On Boycotting

So I’ve been boycotting Whole Foods Market for over a year now, ever since their CEO John Mackey wrote this diatribe in the Wall Street Journal (a “news” paper largely fit only for use as toilet paper, and only out of desperation for lack of sandpaper). I boycotted WFM over this article because Mackey explicitly tied his personal opinions to his position as CEO. Had they been just his personal views – and clearly distinguished without use of “At Whole Foods we…” – I might have ignored them and continued to shop in the Whole Foods literally next door to my apartment.

I’ve been building up a mental picture of retailers, stores, corporations, and so forth, according to their political and social positions. Public records reveal the true leanings of many of the “corporate leaders” behind those corporate views, but I generally won’t completely write off a store just because its CEO gave the Republican Party a large personal campaign contribution (that’s a private right of an individual). When it comes to corporations, the ideal in many cases is to remain politically neutral, while supporting worker rights and so forth. But sometimes, that is not possible. For example, when it comes to US constitutionally protected equal rights for gays and lesbians. Who the heck gave corporations a right to say “you can’t marry that person”? Well, arguably the Supreme Court has through several different rulings it never should have made, which are repugnant and disgusting and offensive to all things that are decent, but that’s another matter.

Anyway. I have my political preference, and others have theirs. I’d rather it didn’t have to impact where I buy my toiletries, but it sadly does. You wouldn’t catch me dead shopping in Walmart for many different reasons, but I thought I was reasonably safe with Target. But when a company starts getting involved in State elections by supporting an anti-gay governor, then it isn’t red targets I see, but red flags. I haven’t been to Target since this little debacle and I’m trying to decide if I’m willing to go there again. I suspect I may find their apology acceptable this time.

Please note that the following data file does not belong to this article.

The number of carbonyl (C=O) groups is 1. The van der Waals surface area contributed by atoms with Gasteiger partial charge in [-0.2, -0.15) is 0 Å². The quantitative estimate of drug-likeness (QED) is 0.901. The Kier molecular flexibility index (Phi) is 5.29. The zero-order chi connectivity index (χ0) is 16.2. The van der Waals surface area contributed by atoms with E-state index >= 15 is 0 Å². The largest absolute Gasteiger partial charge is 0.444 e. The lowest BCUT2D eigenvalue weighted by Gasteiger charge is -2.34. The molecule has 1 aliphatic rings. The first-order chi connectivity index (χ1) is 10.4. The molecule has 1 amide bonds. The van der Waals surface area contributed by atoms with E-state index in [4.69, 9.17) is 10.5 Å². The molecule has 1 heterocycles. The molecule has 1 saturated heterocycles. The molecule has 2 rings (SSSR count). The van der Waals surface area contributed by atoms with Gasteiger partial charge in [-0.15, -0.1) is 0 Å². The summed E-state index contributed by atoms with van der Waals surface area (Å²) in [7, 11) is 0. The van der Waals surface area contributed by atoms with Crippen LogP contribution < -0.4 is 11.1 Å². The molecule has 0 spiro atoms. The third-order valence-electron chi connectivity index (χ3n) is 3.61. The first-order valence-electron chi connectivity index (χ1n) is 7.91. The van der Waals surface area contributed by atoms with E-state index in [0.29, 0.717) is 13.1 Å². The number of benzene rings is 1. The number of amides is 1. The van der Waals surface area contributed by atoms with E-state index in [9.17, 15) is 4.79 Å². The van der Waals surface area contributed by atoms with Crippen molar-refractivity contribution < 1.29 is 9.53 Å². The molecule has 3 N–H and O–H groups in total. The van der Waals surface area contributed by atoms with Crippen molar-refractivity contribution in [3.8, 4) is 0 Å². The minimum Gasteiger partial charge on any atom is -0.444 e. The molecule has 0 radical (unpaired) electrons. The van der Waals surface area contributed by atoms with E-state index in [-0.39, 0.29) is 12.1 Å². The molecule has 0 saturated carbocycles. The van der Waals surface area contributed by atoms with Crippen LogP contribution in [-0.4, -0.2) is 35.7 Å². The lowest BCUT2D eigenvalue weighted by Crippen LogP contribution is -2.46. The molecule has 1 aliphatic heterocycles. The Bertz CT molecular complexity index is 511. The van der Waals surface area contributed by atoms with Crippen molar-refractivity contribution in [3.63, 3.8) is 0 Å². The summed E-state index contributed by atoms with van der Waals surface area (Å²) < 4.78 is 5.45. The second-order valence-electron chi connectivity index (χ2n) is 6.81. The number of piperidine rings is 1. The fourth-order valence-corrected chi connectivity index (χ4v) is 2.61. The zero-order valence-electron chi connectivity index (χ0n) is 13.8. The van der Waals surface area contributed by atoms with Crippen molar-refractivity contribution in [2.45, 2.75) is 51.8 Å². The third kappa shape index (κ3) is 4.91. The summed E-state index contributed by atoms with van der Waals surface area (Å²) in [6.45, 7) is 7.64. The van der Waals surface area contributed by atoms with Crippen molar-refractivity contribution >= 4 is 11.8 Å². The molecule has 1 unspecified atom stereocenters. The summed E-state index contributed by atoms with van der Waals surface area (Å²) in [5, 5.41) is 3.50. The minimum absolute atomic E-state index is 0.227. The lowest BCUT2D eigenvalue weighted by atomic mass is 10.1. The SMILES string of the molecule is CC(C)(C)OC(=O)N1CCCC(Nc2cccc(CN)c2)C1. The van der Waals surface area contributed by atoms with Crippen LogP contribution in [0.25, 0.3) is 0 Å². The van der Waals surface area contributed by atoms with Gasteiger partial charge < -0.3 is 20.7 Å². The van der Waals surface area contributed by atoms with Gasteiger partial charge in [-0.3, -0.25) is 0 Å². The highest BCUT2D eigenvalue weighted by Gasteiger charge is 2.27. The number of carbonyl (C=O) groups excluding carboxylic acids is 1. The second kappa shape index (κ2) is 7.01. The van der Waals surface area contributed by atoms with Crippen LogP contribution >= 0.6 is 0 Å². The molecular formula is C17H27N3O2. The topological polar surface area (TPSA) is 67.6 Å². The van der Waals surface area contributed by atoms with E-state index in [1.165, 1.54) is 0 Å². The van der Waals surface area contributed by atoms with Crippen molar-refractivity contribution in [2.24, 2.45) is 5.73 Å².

There’s a bigger issue though. I can’t boycott everywhere, but that’s not the crux of the matter. The crux is that I’m really not comfortable with the way the Roberts Court have totally fucked us all over and allowed for corporations to give unlimited donations to future elections. This is only going to be the start. You can bet it’s going to get a lot worse in the months and years ahead as a money free-for-all decides who gets their image shoved in voter faces the longest.


One Response to “On Boycotting”

  1. Pete Zaitcev says:

    I absolutely love how Wal-Mart goes batshit to get in bed with liberals and does every imaginable liberal thing (except, you know, closing down and letting inefficient “mom and pop” stores put poor back into poverty because they are get hurt with retail overhead the most), but then liberals continue to hate them. It’s de-li-cious.

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